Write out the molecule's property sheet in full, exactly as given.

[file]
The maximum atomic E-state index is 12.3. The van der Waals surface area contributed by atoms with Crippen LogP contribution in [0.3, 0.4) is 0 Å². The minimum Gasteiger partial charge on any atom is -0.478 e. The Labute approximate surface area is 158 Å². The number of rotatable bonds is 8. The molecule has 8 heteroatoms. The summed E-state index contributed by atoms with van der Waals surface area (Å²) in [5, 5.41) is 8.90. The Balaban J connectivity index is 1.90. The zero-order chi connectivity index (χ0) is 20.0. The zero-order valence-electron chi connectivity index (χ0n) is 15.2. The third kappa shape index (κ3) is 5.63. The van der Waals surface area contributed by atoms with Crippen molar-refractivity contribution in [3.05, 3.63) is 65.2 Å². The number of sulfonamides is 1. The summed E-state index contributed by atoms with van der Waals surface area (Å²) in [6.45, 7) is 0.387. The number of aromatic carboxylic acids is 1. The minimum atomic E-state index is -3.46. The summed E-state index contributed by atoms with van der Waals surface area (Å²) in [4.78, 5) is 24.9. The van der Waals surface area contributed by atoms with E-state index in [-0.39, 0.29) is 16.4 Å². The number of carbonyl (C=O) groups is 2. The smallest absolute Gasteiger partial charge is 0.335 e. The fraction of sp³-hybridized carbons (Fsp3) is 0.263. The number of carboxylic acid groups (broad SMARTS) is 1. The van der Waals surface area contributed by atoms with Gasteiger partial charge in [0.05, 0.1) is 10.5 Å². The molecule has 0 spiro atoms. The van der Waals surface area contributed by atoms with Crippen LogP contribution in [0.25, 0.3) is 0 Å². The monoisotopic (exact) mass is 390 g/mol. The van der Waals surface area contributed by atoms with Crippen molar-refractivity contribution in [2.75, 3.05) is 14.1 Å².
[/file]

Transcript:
The maximum atomic E-state index is 12.3. The van der Waals surface area contributed by atoms with Crippen LogP contribution in [0.3, 0.4) is 0 Å². The minimum Gasteiger partial charge on any atom is -0.478 e. The Labute approximate surface area is 158 Å². The number of rotatable bonds is 8. The molecule has 8 heteroatoms. The summed E-state index contributed by atoms with van der Waals surface area (Å²) in [5, 5.41) is 8.90. The Balaban J connectivity index is 1.90. The zero-order chi connectivity index (χ0) is 20.0. The zero-order valence-electron chi connectivity index (χ0n) is 15.2. The third kappa shape index (κ3) is 5.63. The van der Waals surface area contributed by atoms with Crippen molar-refractivity contribution in [3.05, 3.63) is 65.2 Å². The number of sulfonamides is 1. The summed E-state index contributed by atoms with van der Waals surface area (Å²) in [6.45, 7) is 0.387. The number of aromatic carboxylic acids is 1. The minimum atomic E-state index is -3.46. The summed E-state index contributed by atoms with van der Waals surface area (Å²) in [4.78, 5) is 24.9. The van der Waals surface area contributed by atoms with E-state index in [-0.39, 0.29) is 16.4 Å². The number of carbonyl (C=O) groups is 2. The smallest absolute Gasteiger partial charge is 0.335 e. The fraction of sp³-hybridized carbons (Fsp3) is 0.263. The number of carboxylic acid groups (broad SMARTS) is 1. The van der Waals surface area contributed by atoms with Gasteiger partial charge in [0.05, 0.1) is 10.5 Å². The molecule has 0 spiro atoms. The van der Waals surface area contributed by atoms with Crippen LogP contribution in [0.25, 0.3) is 0 Å². The monoisotopic (exact) mass is 390 g/mol. The van der Waals surface area contributed by atoms with Crippen molar-refractivity contribution in [2.75, 3.05) is 14.1 Å².